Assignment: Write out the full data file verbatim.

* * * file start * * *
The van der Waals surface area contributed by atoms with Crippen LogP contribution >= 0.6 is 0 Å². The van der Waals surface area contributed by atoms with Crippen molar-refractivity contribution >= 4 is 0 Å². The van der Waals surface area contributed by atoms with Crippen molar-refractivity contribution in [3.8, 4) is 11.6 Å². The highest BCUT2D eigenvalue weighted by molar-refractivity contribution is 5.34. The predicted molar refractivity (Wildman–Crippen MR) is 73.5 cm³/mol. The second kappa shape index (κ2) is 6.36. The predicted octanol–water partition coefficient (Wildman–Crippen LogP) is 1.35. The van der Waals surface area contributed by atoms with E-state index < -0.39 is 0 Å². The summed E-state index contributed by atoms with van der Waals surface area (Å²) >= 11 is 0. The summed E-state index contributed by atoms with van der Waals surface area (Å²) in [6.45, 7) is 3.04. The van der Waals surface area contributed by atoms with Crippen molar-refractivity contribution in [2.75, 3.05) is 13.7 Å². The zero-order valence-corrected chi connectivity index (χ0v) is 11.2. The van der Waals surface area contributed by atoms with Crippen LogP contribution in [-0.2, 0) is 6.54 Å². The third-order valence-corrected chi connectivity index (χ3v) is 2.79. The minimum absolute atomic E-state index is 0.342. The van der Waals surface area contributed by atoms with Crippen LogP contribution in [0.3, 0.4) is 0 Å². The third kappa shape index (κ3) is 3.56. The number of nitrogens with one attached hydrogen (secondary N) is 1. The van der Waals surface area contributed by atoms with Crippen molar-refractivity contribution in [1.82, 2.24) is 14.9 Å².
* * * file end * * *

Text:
The van der Waals surface area contributed by atoms with Crippen LogP contribution >= 0.6 is 0 Å². The van der Waals surface area contributed by atoms with Crippen molar-refractivity contribution >= 4 is 0 Å². The van der Waals surface area contributed by atoms with Crippen molar-refractivity contribution in [3.8, 4) is 11.6 Å². The highest BCUT2D eigenvalue weighted by molar-refractivity contribution is 5.34. The predicted molar refractivity (Wildman–Crippen MR) is 73.5 cm³/mol. The second kappa shape index (κ2) is 6.36. The predicted octanol–water partition coefficient (Wildman–Crippen LogP) is 1.35. The van der Waals surface area contributed by atoms with E-state index < -0.39 is 0 Å². The summed E-state index contributed by atoms with van der Waals surface area (Å²) >= 11 is 0. The summed E-state index contributed by atoms with van der Waals surface area (Å²) in [6.45, 7) is 3.04. The van der Waals surface area contributed by atoms with Crippen molar-refractivity contribution in [2.75, 3.05) is 13.7 Å². The zero-order valence-corrected chi connectivity index (χ0v) is 11.2. The van der Waals surface area contributed by atoms with Crippen LogP contribution in [-0.2, 0) is 6.54 Å². The third-order valence-corrected chi connectivity index (χ3v) is 2.79. The minimum absolute atomic E-state index is 0.342. The van der Waals surface area contributed by atoms with Crippen LogP contribution in [0.3, 0.4) is 0 Å². The third kappa shape index (κ3) is 3.56. The number of nitrogens with one attached hydrogen (secondary N) is 1. The van der Waals surface area contributed by atoms with Crippen molar-refractivity contribution in [1.82, 2.24) is 14.9 Å².